The December 1978 Appalachia published this story of an avalanche that swept New Hampshire’s Willey Slide in 1970. Excerpts from the story appear below.
He had just put the bag of gorp back into his pack. A last charge of energy before moving out onto the ice face where Jack was stamping around to get the feel of his crampons. The man did not hear a thing except Jack’s warning shout:
He had always thought that avalanches roared. Instinctively his hand moved toward the ice ax he had stuck in the snow. At the same time he glanced back and saw the avalanching snow wave dash against the prow of a granite outcropping behind and to his right. The ice ax actually belonged to his son. It had been the man’s Christmas gift to his boy a scant six weeks ago.
At first he thought he could stand up against that onrushing silent white wave, so he braced his legs and back against it. (He hadn’t been able to reach the ice ax in time.) The force of the snow mass was incredible. It engulfed him. It plucked him from beside the granite. It encased him in darkness. It started him on an express ride down the mountain.
He seemed to be breathing normally although wrapped completely in that icy blanket. Hadn’t he read somewhere that avalanche victims were suffocated by breathing in snow and ice crystals? (Days later he was to find out that those caught in an avalanche frequently were able to breathe because of air pockets that formed about them.)
It was dark inside the wave. Somehow he expected everything to be white and bright like the surface snow. Instead, it was more like being suspended inside a mass of chocolate ice cream.
He remembered the warning instructions about bending his knees. “Keep your crampons up so they won’t get caught and break your legs.” The Appalachian Mountain Club instructors had been very explicit about the ways to save yourself from harm when ice climbing accidents occurred. When he had first learned the techniques of ice climbing under the tutelage of the AMC two years ago, they made him practice self-arrests for hours. How to stop yourself with your ice ax if you fell on a snow or ice slope and started sliding down on your back, on your front, feet first, head first, sideways. And they always warned about the crampons on your feet: “Keep your knees bent and your feet up!”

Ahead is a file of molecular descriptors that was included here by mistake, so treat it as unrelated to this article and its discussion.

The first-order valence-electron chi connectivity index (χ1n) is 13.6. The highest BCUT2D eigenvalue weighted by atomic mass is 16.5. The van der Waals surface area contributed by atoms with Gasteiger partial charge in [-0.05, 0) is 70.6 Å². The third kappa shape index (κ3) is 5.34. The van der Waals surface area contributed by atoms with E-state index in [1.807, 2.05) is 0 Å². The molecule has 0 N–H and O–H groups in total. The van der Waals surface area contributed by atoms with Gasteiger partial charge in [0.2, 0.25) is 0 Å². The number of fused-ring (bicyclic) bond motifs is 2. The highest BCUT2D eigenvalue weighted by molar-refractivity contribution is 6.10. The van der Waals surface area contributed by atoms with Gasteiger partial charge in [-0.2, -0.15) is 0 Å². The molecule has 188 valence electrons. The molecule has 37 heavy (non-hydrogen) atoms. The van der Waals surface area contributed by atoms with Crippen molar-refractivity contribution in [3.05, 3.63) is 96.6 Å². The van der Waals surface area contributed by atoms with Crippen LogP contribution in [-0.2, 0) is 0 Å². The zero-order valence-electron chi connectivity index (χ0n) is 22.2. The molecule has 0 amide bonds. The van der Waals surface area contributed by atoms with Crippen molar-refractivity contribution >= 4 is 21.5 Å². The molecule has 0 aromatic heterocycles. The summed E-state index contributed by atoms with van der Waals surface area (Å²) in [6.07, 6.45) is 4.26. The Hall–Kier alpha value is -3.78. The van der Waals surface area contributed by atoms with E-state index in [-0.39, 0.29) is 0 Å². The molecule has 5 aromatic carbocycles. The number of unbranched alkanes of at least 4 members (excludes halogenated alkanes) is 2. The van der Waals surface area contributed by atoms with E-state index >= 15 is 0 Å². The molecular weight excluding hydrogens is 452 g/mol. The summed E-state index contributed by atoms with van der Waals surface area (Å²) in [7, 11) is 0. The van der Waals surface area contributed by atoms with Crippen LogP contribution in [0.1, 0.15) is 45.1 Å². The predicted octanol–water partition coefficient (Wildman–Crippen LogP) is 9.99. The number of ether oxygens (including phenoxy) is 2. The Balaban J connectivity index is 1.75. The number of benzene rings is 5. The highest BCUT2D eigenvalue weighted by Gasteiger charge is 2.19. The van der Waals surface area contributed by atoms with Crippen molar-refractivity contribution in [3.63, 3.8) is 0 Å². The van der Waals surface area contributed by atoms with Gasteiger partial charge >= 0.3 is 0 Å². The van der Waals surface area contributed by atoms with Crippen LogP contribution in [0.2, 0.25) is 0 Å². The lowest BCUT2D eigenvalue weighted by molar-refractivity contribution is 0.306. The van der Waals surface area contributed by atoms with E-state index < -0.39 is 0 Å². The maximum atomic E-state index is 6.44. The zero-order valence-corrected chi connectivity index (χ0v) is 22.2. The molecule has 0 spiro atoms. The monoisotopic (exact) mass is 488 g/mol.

He remembered all they had taught him—and he tried—but he could not bend his knees. The chocolate ice cream snow that engulfed him was too thick and heavy for him to move his legs. Its weight was actually pushing his legs down and out. They were thrust forward, straight and brittle, like two wooden matchsticks. He was still the captive of the snowslide, a helpless victim rocketing along with it down the face of the mountain.
He had broken his leg, snapped it in two just like that. The crampon on his left foot had struck against something and stuck. He was held fast against the pressure of the sliding snow. The snow spun him around, and the bones in his foot and leg snapped and popped as he was pulled up to the top of the chocolate mass where it miraculously changed to vanilla and he found himself in the bright daylight again. Just his head was out of the snow. He looked up at the sky as a few last snow trailings skittered across his face. Somewhere down underneath—he did not know quite where—his left leg began an agonizing throb.
“Is everybody OK?” . . . “Anybody missing?” . . . “Who got caught?”
The other climbers were shouting as they came down off the ice face and headed in his direction. He found his voice: “Over here! I think I’ve broken my leg!”
They approached him with caution and circled him. The snow where he lay buried could start sliding again, so they moved with great care. They terraced out a platform just below him and braced it with snowshoes. Just like Chinese farmers terracing a hill. Then some of the climbers tramped down the snow to one side of him to make a firm spot on which they could work.
Gear was sticking out of the snow all around the area. Snowshoes. Clothing. Knapsacks. All the things the climbers had left in the supposedly safe bivouac area. Now, together with the man, these were captives of the avalanche.
One of the climbers carefully approached him and asked him to describe the approximate locations of his arms and legs. All the climbers were wearing crampons and if, inadvertently, they stepped on his legs or arms or hands, the trauma to human bone and tissue from crampon spikes would be enormous.